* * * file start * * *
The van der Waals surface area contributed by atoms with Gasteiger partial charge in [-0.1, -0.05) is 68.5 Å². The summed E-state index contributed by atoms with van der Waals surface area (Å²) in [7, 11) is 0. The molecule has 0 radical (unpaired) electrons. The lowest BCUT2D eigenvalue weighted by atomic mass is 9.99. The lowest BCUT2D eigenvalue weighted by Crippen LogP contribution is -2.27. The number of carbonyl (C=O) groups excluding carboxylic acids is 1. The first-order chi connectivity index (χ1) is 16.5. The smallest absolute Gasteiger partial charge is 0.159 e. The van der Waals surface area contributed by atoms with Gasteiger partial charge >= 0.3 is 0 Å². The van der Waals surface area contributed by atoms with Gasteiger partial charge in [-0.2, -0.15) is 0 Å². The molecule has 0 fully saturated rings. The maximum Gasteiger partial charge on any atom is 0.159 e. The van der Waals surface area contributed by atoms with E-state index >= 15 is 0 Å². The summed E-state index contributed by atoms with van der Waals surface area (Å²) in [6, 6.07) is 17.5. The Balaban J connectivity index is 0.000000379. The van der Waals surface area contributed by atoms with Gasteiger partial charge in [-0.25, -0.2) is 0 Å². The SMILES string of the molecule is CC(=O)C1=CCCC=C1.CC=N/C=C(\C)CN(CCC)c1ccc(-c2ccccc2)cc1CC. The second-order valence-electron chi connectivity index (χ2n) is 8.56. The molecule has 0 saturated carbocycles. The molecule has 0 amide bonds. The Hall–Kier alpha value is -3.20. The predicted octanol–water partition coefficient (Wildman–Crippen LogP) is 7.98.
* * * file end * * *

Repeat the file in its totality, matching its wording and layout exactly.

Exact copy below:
The van der Waals surface area contributed by atoms with Gasteiger partial charge in [-0.1, -0.05) is 68.5 Å². The summed E-state index contributed by atoms with van der Waals surface area (Å²) in [7, 11) is 0. The molecule has 0 radical (unpaired) electrons. The lowest BCUT2D eigenvalue weighted by atomic mass is 9.99. The lowest BCUT2D eigenvalue weighted by Crippen LogP contribution is -2.27. The number of carbonyl (C=O) groups excluding carboxylic acids is 1. The first-order chi connectivity index (χ1) is 16.5. The smallest absolute Gasteiger partial charge is 0.159 e. The van der Waals surface area contributed by atoms with Gasteiger partial charge >= 0.3 is 0 Å². The van der Waals surface area contributed by atoms with Gasteiger partial charge in [-0.2, -0.15) is 0 Å². The molecule has 0 fully saturated rings. The maximum Gasteiger partial charge on any atom is 0.159 e. The van der Waals surface area contributed by atoms with E-state index >= 15 is 0 Å². The summed E-state index contributed by atoms with van der Waals surface area (Å²) in [6, 6.07) is 17.5. The Balaban J connectivity index is 0.000000379. The van der Waals surface area contributed by atoms with Gasteiger partial charge in [-0.25, -0.2) is 0 Å². The SMILES string of the molecule is CC(=O)C1=CCCC=C1.CC=N/C=C(\C)CN(CCC)c1ccc(-c2ccccc2)cc1CC. The second-order valence-electron chi connectivity index (χ2n) is 8.56. The molecule has 0 saturated carbocycles. The molecule has 0 amide bonds. The Hall–Kier alpha value is -3.20. The predicted octanol–water partition coefficient (Wildman–Crippen LogP) is 7.98.